Alberta, feds team up with pilot project to get Albertans back to work

Employers cannot hire temporary foreign workers in 29 occupations
|hrreporter.com|Last Updated: 04/21/2017
Recruitment
Prime Minister Justin Trudeau meets with Alberta Premier Rachel Notley in Ottawa on Nov. 29, 2016. [photos] REUTERS/Chris Wattie

Alberta and the federal governments are teaming up with a program designed to help get Albertans back to work.

A new Employer Liaison Service will be piloted over 24 months and is meant to provide targeted and enhanced recruitment support to employers to hire Albertans, rather than temporary foreign workers.

The initial focus will be on high-skilled workers in sectors with higher rates of unemployment. To support this effort, 29 high-wage occupations that have a sufficient local labour supply have been jointly identified and placed on a new “Refusal to Process” list under the Temporary Foreign Worker Program (TFWP).

“We’re putting Albertans first in line for available jobs across the province. By helping more people get work, we will strengthen Alberta’s economy,” said Patty Hajdu, minister of employment, workforce development and labour.

To find and hire unemployed Albertans, employers will have access to labour market information and better support to take advantage of existing federal and provincial services, said the federal government.

Additional measures under the TFWP will include updating the existing six per cent rule quarterly, which is a refusal to process for certain occupations in the accommodations and food services and retail trade sectors where the unemployment rate in an economic region is six per cent or greater.

The Alberta Construction Association applauded the pilot program.

“Construction employs approximately one in nine working Albertans. Our members employ Albertans in communities across the province. We believe in hiring Albertans first, Canadians next and foreign workers as a last resort,” said Chris Ambrozic, senior vice-chair of the Alberta Construction Association.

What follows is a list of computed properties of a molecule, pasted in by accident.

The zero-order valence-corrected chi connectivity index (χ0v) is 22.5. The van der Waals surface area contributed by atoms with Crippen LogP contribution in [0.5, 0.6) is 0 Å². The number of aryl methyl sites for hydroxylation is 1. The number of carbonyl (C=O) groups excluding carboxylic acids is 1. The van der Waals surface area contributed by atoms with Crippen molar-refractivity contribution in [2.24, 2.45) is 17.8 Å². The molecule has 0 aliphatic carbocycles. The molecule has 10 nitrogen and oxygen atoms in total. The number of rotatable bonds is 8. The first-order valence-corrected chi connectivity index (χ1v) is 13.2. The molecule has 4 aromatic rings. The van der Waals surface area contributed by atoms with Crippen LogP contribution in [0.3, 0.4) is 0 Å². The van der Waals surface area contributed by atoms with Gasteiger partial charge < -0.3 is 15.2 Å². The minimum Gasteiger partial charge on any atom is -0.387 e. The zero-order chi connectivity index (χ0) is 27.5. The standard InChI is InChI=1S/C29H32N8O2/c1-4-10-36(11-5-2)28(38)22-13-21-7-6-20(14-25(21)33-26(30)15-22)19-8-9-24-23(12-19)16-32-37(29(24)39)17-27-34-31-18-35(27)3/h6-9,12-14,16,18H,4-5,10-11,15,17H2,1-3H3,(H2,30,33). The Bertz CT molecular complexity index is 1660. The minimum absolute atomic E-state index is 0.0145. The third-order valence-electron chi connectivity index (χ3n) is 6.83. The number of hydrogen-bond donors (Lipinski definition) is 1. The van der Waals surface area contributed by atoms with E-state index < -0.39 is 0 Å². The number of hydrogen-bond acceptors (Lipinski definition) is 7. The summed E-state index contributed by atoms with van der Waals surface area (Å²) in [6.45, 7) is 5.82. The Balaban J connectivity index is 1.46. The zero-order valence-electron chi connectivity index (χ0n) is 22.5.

Additional ways to keep Albertans first in line for jobs will also be considered, including opportunities for people who are underrepresented in the workforce, such as Indigenous peoples, youth, newcomers and persons with disabilities.

The governments will continue to collaborate to increase awareness and promotion of the Work-Sharing Program for employers directly or indirectly affected by the economic downturn. The program is a federal adjustment measure designed to help employers and employees avoid layoffs when there is temporary reduction in the normal level of business activity that is beyond the control of the employer.

Alberta is the largest user of Work-Sharing in Canada, said the federal government. Between April 1, 2016, and March 30, 2017, there were 747 active agreements underway in Alberta assisting over 12,076 employees.

Alberta’s seasonally adjusted unemployment rate was 8.4 per cent in March 2017. This rate was up 0.1 percentage points from the previous month (8.3 per cent in February 2017). 

As of December 2016, Alberta had the third highest number of EI recipients in Canada (97,870). The number of EI recipients is up 54.8 per cent compared to December 2015.

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